With just two days to work on his pitch, Chris Cordray hoped his small and compact delivery bag invention would impress producers from CBC’s Dragons’ Den TV show last Saturday morning.
“I’m nervous for sure because I’ve seen how (the dragons) tear apart people who don’t know their information, know their own product,” said Cordray, a Langford resident who hoped to stand out among the dozens of entrepreneurs, inventors and artists who auditioned at the Inn at Laurel Point.
Cordray and the other Dragons’ Den hopefuls will learn within the next week and a half whether they’ll be invited to pitch their ideas to the dragons in front of the cameras in Toronto, beginning April 12.
The competition is fierce.
Between 3,500 and 4,500 people audition for the show every year. Of those 250 are invited for filming, though only half will appear on the show.
An even smaller number of presenters will come away with a deal with one or more of the wealthy investors: Kevin O’Leary, Jim Treliving, Arlene Dickinson, Robert Herjavec and Bruce Croxon.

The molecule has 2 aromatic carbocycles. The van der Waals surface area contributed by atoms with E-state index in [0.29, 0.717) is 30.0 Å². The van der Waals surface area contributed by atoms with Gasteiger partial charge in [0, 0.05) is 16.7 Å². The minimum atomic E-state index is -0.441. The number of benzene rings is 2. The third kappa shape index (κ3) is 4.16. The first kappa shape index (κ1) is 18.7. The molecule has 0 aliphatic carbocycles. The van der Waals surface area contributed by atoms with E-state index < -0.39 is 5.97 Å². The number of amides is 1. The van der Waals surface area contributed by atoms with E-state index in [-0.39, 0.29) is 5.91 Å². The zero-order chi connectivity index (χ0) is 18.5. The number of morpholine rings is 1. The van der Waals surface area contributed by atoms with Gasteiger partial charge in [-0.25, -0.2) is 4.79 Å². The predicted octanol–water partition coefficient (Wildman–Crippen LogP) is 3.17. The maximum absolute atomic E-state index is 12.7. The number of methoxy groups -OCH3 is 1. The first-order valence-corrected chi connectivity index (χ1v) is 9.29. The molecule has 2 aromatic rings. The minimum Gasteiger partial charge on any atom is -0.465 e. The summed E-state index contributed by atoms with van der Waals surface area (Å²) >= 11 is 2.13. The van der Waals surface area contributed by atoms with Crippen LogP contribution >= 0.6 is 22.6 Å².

Cordray, who is currently working as a Domino’s Pizza delivery driver, was inspired to create his DeliveryMate bag by customers who regularly asked if he had pop or dips when he brought pizzas to their door.
Delivery drivers can pack the DeliveryMate bag with a debit machine as well as extra products that can be sold at the door, Cordray said.
If his pitch to producers is successful, he plans to ask the dragons for $100,000 for half of his company, DeliveryMate Enterprises.
“(The dragons) have huge connections,” he said. “I’ve been having trouble trying to get into bigger pizza franchise corporate offices to talk to (executives). Call them, they don’t call you back. Email them, they don’t email you back.”
“If you’re somebody then they’re going to talk to you,” Cordray said.
This audition tour is also turning up some incredible talent, said associate producer Amy Bourne.
Painters, musicians and entrepreneurs, including a seven-year-old girl from Sooke, came from across the region.
“I think going into season seven people sort of know what to expect a little bit more,” Bourne said. “So you see the pitchers come in with really high-calibre pitches.”